Lloyd Cole had one of his better years in 2009. A world tour took him to Australia, where the turnout at shows exceeded the promoters’ expectations. Cole’s “Folksinger” CD, sold only through his Web site and at concert venues, sold 5,000 copies, a very good number for an independent artist.

But just when Cole has seemingly found a successful niche, he’s decided to mix things up. When he performs Tuesday at Club Cafe, South Side, he’s forgoing the solo act in favor of a band format.

“I don’t want to become stagnant,” he says, noting the addition of multi-instrumentalists Matt Cullen and Mark Schwaber as the Small Ensemble.

As good as last year was, Cole sensed his shows were becoming a bit too slick. An ad-lib he’d made a few years ago became a story, then a recurring staple during live performances. Other anecdotes also became part of most shows.

“It gets to the point where the show is 75 percent scripted,” Cole says, “which is kind of like a stand-up comedian’s show. It’s just being on the stage on my own; there’s only so much ad-libbing that you should do. I just felt like I wanted to try and do something different.”

While Cole calls his new ensemble a “baby bluegrass band” because of the use of banjo, mandolin and steel string guitar, it’s likely his songs will still convey an emotional impact. From his tenure with his band the Rattlesnakes in the early 1980s, through an eclectic solo career, Cole’s music, like Leonard Cohen’s, connects with listeners in an intensely personal manner.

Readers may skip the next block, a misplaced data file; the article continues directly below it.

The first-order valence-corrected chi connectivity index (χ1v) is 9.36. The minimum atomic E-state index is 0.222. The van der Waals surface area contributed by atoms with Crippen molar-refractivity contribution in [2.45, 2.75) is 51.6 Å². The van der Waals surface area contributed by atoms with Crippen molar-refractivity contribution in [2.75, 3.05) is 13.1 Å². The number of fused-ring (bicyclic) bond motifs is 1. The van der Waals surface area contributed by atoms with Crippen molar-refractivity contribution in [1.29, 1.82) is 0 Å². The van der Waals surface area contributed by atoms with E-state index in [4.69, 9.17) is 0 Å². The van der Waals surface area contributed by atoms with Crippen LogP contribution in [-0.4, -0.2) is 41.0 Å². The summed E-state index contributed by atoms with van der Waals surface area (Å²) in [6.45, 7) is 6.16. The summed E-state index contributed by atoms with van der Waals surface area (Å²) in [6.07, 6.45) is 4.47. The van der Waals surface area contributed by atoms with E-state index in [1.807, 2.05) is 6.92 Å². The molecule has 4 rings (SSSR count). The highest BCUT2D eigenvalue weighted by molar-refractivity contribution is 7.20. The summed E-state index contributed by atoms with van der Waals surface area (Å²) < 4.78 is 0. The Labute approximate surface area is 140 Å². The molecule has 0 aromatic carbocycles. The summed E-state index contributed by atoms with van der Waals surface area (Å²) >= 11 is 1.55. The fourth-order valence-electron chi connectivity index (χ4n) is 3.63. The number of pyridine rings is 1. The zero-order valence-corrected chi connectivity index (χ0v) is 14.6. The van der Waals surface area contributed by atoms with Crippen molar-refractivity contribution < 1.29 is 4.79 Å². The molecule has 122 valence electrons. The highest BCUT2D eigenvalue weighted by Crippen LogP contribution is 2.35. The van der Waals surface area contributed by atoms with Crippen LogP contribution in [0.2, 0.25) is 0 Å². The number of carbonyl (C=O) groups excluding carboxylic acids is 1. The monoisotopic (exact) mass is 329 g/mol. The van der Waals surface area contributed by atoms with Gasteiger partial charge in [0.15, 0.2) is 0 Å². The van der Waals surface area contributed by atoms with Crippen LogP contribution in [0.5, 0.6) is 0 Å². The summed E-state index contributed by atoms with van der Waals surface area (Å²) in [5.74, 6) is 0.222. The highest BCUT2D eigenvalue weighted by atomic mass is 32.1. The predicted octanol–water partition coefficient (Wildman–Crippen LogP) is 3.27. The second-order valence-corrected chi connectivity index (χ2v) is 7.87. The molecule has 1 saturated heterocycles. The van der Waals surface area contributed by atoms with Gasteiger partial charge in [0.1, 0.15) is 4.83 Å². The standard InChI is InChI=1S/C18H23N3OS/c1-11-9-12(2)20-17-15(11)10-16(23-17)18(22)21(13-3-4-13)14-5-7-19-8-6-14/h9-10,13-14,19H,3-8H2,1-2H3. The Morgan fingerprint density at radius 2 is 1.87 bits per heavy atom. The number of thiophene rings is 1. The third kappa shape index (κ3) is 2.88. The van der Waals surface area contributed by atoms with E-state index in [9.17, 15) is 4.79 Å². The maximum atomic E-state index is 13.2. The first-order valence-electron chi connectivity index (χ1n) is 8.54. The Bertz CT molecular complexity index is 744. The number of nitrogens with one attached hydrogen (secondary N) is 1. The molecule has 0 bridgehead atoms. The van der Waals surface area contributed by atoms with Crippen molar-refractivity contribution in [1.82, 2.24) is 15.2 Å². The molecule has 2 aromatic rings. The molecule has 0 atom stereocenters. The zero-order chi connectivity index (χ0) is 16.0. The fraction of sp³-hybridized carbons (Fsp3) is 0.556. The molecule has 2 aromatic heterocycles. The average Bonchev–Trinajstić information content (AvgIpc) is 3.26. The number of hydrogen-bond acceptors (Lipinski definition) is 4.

Last year, Cole released “Cleaning Out the Ashtrays,” a collection of B-sides and rarities from 1989 to 2006. He admits undertaking such a project was a bit daunting.

“What would happen if you look at 59 songs and realized you didn’t like very many of them and they were disappointing?” Cole says. “But once you commit to something, you’ve got to do it, and I felt like I got a get-out-of-jail-free card. There’s only two tracks on the thing I’m embarrassed by, and there’s a lot of stuff I look back on very fondly.”

Cole’s success last year came during a period when many musicians struggled. He seems a bit surprised (and grateful) that he’s been able do this without resorting to licensing his music to other media.

“If Disney calls and says we love your music, we want to make a musical around it, I can’t say no,” Cole says, noting his children are of college age. “I just kind of hope they don’t ask.”

Cole understands why some artists have come to this, especially since other revenue streams have dried up. But he can’t fathom why The Who’s music is omnipresent on television, or why Yoko Ono felt it was OK to license “Revolution” to Nike.

Cole is happy he doesn’t have to go that route, that he gets paid for performing, and that he’s maintained a certain dignity without having to resort to another career.

“I think we have 25 years of playing music without a day job,” he says, laughing. “We’re doing all right.”

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Publication date: 20/01/10